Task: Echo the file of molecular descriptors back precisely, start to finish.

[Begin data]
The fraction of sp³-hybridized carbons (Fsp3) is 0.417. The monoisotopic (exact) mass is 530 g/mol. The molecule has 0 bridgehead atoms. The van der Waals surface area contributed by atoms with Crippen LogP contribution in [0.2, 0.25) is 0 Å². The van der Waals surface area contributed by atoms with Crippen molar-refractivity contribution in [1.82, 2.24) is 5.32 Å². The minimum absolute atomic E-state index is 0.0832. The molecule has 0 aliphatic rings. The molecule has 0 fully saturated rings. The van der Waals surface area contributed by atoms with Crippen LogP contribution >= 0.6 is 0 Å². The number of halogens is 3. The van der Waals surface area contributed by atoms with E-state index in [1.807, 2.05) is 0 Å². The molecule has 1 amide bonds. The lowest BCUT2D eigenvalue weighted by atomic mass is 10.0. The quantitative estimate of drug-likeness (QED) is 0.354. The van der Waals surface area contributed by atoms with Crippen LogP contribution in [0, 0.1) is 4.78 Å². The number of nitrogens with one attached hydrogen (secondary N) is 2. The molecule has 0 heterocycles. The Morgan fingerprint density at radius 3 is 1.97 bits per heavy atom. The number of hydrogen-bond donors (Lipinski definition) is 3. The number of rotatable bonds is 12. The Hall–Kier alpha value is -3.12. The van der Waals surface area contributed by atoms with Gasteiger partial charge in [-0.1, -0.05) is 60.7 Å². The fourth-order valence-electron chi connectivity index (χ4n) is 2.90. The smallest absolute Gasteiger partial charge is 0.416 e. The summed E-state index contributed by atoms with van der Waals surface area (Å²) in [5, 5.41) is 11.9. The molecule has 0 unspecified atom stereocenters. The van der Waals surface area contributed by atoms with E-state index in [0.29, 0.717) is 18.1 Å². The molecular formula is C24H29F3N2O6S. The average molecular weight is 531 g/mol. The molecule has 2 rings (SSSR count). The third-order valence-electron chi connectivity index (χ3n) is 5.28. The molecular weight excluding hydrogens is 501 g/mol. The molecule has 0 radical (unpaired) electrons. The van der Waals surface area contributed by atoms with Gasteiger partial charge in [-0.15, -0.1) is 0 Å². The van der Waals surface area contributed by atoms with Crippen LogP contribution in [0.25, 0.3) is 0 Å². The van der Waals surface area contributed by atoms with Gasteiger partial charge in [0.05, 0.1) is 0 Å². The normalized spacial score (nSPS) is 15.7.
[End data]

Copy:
The fraction of sp³-hybridized carbons (Fsp3) is 0.417. The monoisotopic (exact) mass is 530 g/mol. The molecule has 0 bridgehead atoms. The van der Waals surface area contributed by atoms with Crippen LogP contribution in [0.2, 0.25) is 0 Å². The van der Waals surface area contributed by atoms with Crippen molar-refractivity contribution in [1.82, 2.24) is 5.32 Å². The minimum absolute atomic E-state index is 0.0832. The molecule has 0 aliphatic rings. The molecule has 0 fully saturated rings. The van der Waals surface area contributed by atoms with Crippen LogP contribution >= 0.6 is 0 Å². The number of halogens is 3. The van der Waals surface area contributed by atoms with E-state index in [1.807, 2.05) is 0 Å². The molecule has 1 amide bonds. The lowest BCUT2D eigenvalue weighted by atomic mass is 10.0. The quantitative estimate of drug-likeness (QED) is 0.354. The van der Waals surface area contributed by atoms with Crippen LogP contribution in [0, 0.1) is 4.78 Å². The number of nitrogens with one attached hydrogen (secondary N) is 2. The molecule has 0 heterocycles. The Morgan fingerprint density at radius 3 is 1.97 bits per heavy atom. The number of hydrogen-bond donors (Lipinski definition) is 3. The number of rotatable bonds is 12. The Hall–Kier alpha value is -3.12. The van der Waals surface area contributed by atoms with Gasteiger partial charge in [-0.1, -0.05) is 60.7 Å². The fourth-order valence-electron chi connectivity index (χ4n) is 2.90. The smallest absolute Gasteiger partial charge is 0.416 e. The summed E-state index contributed by atoms with van der Waals surface area (Å²) in [5, 5.41) is 11.9. The molecule has 0 unspecified atom stereocenters. The van der Waals surface area contributed by atoms with E-state index in [0.29, 0.717) is 18.1 Å². The molecular formula is C24H29F3N2O6S. The average molecular weight is 531 g/mol. The molecule has 2 rings (SSSR count). The third-order valence-electron chi connectivity index (χ3n) is 5.28. The molecular weight excluding hydrogens is 501 g/mol. The molecule has 0 radical (unpaired) electrons. The van der Waals surface area contributed by atoms with Gasteiger partial charge in [-0.15, -0.1) is 0 Å². The van der Waals surface area contributed by atoms with Crippen LogP contribution in [0.25, 0.3) is 0 Å². The van der Waals surface area contributed by atoms with Gasteiger partial charge in [0.05, 0.1) is 0 Å². The normalized spacial score (nSPS) is 15.7.